Entrepreneurship Minor Inspires a Variety of Business Paths

PROVO, Utah – Dec 07, 2021 – BYU students across campus—whether they’re majoring in computer science, microbiology, or anything in between—can gain a business background for any number of careers or prepare now to build their own startups by earning the entrepreneurship minor at the BYU Marriott School of Business. The minor is designed to complement the knowledge students gain through their majors by teaching business skills and inspiring students to consider different ways to enter the entrepreneurial field.

The first recipient of the entrepreneurship minor was Rebecca Mijares, who graduated in 2020 with a degree in commercial music. Mijares and her husband, Jose, started their shoe company, Memoire Kids, while Mijares completed the minor. Memoire Kids sells children’s shoes that are a hybrid of a sock and a shoe.

“My husband and I took several entrepreneurship classes together. Because we started our business while taking entrepreneurship classes, we received real-time help from professors,” she says. Mijares says this model of learning while doing helped the two up-and-coming business owners have a more successful first year of operation than they anticipated.

Beyond helping Mijares start her first business, the entrepreneurship minor and subsequent experiences with Memoire Kids have inspired her future career plans. “My goal is to run businesses for the rest of my life,” she explains. “I love this career path because I have seen how starting and running a company fits my personality.” Mijares and her husband are in the process of expanding their business portfolio by beginning other startups, using the lessons they have learned from Memoire Kids and BYU Marriott.

Other students working on the entrepreneurship minor may not have the same business ownership goals as the Mijares family, but they are still inspired by the coursework. Emily Felt, a BYU senior from Manteca, California, who is majoring in public relations and plans to go to law school, is completing the minor to broaden her business background. While her career goals have remained the same since starting the minor, Felt has seen how she can incorporate business and entrepreneurship into a variety of fields.

“As I take classes from the entrepreneurship minor, I am learning more about the basic structure of businesses,” she says. “This knowledge will help me if I decide I want to start my own law firm, work in business law, or do PR for a startup company.”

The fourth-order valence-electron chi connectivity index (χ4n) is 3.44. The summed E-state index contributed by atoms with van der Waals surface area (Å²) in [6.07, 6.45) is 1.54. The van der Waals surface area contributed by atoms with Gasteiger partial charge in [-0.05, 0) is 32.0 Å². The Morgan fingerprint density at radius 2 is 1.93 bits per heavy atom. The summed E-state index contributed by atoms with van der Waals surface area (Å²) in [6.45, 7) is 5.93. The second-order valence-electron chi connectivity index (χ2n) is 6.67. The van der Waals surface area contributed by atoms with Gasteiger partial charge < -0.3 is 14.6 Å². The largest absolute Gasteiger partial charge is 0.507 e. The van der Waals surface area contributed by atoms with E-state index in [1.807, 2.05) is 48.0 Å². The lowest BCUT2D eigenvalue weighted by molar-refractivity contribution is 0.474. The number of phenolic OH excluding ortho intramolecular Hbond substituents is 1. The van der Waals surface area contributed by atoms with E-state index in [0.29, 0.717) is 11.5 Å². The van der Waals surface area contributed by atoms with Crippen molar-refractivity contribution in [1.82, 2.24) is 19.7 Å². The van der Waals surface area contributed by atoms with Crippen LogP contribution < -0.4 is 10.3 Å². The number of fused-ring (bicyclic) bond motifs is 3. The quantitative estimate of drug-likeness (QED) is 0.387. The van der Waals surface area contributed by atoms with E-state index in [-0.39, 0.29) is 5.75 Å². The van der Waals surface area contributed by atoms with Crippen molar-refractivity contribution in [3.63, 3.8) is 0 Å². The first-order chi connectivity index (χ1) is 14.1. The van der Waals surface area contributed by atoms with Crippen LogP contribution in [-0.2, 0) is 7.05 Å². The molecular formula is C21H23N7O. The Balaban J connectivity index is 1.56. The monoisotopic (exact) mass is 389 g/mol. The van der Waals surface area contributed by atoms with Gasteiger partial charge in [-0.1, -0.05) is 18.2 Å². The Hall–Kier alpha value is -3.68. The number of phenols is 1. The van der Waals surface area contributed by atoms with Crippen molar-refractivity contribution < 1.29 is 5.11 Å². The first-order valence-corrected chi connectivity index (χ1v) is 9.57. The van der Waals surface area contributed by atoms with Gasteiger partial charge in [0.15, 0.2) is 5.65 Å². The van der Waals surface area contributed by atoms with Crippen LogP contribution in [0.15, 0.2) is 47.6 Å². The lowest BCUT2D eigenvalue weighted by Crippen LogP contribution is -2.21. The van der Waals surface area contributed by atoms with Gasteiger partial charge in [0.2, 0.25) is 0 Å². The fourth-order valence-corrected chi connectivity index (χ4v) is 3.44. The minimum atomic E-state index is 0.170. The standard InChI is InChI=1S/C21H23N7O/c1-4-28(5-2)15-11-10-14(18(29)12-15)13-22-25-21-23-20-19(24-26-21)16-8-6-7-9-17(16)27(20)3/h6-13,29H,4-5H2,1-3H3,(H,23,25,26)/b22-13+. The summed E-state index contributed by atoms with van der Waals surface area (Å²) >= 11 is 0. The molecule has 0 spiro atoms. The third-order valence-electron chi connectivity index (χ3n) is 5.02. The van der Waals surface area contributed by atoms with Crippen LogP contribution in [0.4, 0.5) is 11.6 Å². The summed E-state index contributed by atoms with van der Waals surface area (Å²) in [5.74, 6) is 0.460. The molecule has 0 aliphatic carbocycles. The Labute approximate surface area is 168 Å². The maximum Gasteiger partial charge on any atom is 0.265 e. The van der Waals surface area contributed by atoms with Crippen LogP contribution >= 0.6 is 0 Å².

Students such as Felt and Mijares are the reason why the entrepreneurship faculty at BYU Marriott wanted to create a minor for all BYU students. The entrepreneurship faculty’s goal with the minor is to provide meaningful course offerings for students with diverse backgrounds and career paths.

“The entrepreneurship minor helps students discover the best ways to contribute to or even launch a startup company while gaining knowledge in technical areas within their majors,” explains BYU Marriott associate teaching professor of entrepreneurship Mike Hendron, group leader for the entrepreneurship program. “The courses in the entrepreneurship minor are designed to give students complementary skill sets that they might not learn in any other way as a BYU student.”

The entrepreneurship minor is completed by taking 17 credit hours from the list of required and elective courses, which cover a wide range of entrepreneurship principles. Regardless of which classes students pick, the minor is designed to be experiential so students can begin to work on actual business ideas as they progress through their classes.

“As faculty, we try to help students develop the skills needed to pursue their different entrepreneurial goals,” Hendron continues. “In many cases, classes in the minor are taught by professors with real-world, entrepreneurial experience, so these individuals bring applicable knowledge from their own lives. Because of that experience, all of the classes are hands-on and help students begin thinking about the various aspects of starting a business.”

For Felt, the experiential nature of the minor allows her to explore various career options. Earning the minor not only represents an accomplishment in her life but also an opportunity to create the best path for her. “Whatever outcome I decide, I know that I’ll have a solid foundation for several different careers because of the minor,” she says.

Rebecca Mijares, the first BYU student to complete the entrepreneurship minor. Photo courtesy of Rebecca Mijares.
Rebecca Mijares, the first BYU student to complete the entrepreneurship minor. Photo courtesy of Rebecca Mijares.
Mijares and her husband, Jose, fulfilling orders for their company, Memoire Kids. Photo courtesy of Rebecca Mijares.
Mijares and her husband, Jose, fulfilling orders for their company, Memoire Kids. Photo courtesy of Rebecca Mijares.

Media Contact: Chad Little (801) 422-1512
Writer: Mike Miller